WATCH: Republican won't commit until she sees more details on Trump’s tax reform

A moderate Republican senator could be the vote that stands between President Trump and a much-needed legislative win on tax reform.
 
Sen. Susan Collins (R-Maine) said this week that she needs to see more than an outline on tax reform legislation before she commits to supporting it.
 
“Until I see the specifics of the bill obviously I’m not going to take a position on it,” she told The Hill.
 
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The Maine Republican - who recently ruled out a gubernatorial bid - stressed her “support for tax reform,” but said details matter.
 
“I’ve had one conversation with an administration official but understandably, they’re focusing on Finance Committee members,” she said when asked if leaders have sought her feedback.
 
GOP leaders recently warned lawmakers that the Christmas recess may be canceled if Congress fails to move a tax reform measure by the holidays.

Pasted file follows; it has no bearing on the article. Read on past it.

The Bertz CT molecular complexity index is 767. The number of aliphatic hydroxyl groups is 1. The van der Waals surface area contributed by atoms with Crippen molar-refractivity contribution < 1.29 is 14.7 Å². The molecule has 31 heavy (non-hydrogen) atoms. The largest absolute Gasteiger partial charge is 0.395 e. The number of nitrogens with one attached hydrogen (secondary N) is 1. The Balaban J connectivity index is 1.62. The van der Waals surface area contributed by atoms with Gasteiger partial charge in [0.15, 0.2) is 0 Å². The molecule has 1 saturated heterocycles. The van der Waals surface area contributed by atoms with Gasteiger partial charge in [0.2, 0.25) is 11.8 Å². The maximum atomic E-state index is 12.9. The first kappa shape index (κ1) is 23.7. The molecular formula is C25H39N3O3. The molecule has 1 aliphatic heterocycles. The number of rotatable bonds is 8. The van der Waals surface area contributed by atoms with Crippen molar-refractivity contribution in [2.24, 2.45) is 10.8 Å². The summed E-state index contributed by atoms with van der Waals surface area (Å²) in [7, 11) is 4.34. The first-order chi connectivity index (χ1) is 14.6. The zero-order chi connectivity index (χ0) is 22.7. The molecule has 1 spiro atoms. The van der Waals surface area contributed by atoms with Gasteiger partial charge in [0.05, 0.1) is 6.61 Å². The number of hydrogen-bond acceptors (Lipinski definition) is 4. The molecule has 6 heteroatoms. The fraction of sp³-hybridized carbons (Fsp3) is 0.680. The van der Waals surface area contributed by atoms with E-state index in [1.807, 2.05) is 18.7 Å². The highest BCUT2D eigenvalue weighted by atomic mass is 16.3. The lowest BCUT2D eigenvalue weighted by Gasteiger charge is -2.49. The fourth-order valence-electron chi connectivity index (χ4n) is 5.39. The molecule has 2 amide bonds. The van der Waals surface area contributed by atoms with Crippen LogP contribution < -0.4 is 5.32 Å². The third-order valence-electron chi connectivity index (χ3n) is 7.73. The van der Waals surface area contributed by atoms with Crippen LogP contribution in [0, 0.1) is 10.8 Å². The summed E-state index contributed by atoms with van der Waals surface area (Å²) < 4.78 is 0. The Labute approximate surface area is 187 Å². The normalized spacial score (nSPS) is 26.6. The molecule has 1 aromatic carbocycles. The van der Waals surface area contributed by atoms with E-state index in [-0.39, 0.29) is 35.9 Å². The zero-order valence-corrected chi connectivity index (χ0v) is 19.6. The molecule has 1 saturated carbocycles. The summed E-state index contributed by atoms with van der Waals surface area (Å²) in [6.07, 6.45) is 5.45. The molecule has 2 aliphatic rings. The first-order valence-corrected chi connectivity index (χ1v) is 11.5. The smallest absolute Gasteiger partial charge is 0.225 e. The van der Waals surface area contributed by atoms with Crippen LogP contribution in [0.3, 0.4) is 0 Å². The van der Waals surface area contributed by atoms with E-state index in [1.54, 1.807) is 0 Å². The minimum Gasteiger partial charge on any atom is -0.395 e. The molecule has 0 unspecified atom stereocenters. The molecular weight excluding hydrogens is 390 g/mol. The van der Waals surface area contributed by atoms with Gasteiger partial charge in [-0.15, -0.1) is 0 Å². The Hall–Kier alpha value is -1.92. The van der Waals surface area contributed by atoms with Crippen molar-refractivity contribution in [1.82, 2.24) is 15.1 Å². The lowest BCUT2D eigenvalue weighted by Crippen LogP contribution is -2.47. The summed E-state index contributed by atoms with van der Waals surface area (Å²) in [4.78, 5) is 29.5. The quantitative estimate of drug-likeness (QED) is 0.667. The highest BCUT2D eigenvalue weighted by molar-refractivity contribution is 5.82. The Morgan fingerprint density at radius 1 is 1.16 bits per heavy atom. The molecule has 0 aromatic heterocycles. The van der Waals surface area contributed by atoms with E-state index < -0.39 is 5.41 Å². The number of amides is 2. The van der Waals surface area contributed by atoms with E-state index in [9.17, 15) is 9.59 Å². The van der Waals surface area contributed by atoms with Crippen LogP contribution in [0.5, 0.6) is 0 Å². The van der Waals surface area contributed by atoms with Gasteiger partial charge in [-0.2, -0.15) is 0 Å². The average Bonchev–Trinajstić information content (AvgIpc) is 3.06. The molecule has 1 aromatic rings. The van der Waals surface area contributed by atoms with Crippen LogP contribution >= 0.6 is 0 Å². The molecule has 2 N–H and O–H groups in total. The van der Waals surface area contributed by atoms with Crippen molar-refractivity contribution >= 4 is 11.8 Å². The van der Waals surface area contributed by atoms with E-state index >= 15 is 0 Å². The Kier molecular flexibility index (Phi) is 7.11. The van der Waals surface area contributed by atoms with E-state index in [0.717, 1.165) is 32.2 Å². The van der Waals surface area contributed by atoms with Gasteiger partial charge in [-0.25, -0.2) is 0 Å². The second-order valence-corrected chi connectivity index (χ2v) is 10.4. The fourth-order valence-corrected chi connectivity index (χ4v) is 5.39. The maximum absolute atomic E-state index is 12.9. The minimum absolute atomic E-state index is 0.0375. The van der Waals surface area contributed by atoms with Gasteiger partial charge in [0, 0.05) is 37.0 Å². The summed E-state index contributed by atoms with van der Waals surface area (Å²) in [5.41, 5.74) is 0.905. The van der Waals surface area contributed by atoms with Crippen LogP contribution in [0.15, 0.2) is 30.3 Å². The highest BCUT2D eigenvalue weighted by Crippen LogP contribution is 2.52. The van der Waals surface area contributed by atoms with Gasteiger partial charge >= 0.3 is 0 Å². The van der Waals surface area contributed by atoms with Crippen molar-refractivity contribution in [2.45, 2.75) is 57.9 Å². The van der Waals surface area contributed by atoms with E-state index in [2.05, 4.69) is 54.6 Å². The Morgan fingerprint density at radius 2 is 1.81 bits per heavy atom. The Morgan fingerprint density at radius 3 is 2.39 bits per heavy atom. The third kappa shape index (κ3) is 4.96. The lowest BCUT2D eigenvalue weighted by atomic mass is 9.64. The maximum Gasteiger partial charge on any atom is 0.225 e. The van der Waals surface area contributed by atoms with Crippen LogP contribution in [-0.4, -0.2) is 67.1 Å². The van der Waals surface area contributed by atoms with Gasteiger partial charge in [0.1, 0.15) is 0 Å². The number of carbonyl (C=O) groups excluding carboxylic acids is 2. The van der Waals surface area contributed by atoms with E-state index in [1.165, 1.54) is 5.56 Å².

“If we need to, we need to,” the No. 2 Senate Republican, John Cornyn (R-Texas), responded when asked if the upper chamber will be working through Christmas. 
 
“That would be ridiculous,” Republican Sen. Ron Johnson (Wis.) said when asked about being forced to spend Christmas in Washington, D.C. “I mean, c’mon. It’s been a year since the  election. We ought to have our tax reform proposal on the floor right now voting on it.” 
 
The reality of voting on or near the end-of-year holidays did not phase longtime Sen. Dianne Feinstein (D-Calif.).
 
“The more difficult things become, the longer we stay around Christmas time, that’s sort of the rule,” Feinstein said.
 
The head of a small business group that has led the charge for Trump's tax cut plan urged Collins to vote for the legislation, arguing that its benefit for Maine voters is significant.
 
“Nearly 97 percent of all employers in Maine are small businesses and they would directly benefit from a tax cut," Alfredo Ortiz, head of the Job Creators Network, said Saturday.
 
"As President Kennedy once said, ‘the purpose of cutting taxes now is not to incur a budget deficit, but to achieve the more prosperous expanding economy which can bring a budget surplus,'" he added.
 
Watch the video above to hear the senators in their own words.
 
– This report was updated Oct. 21 at 12 p.m.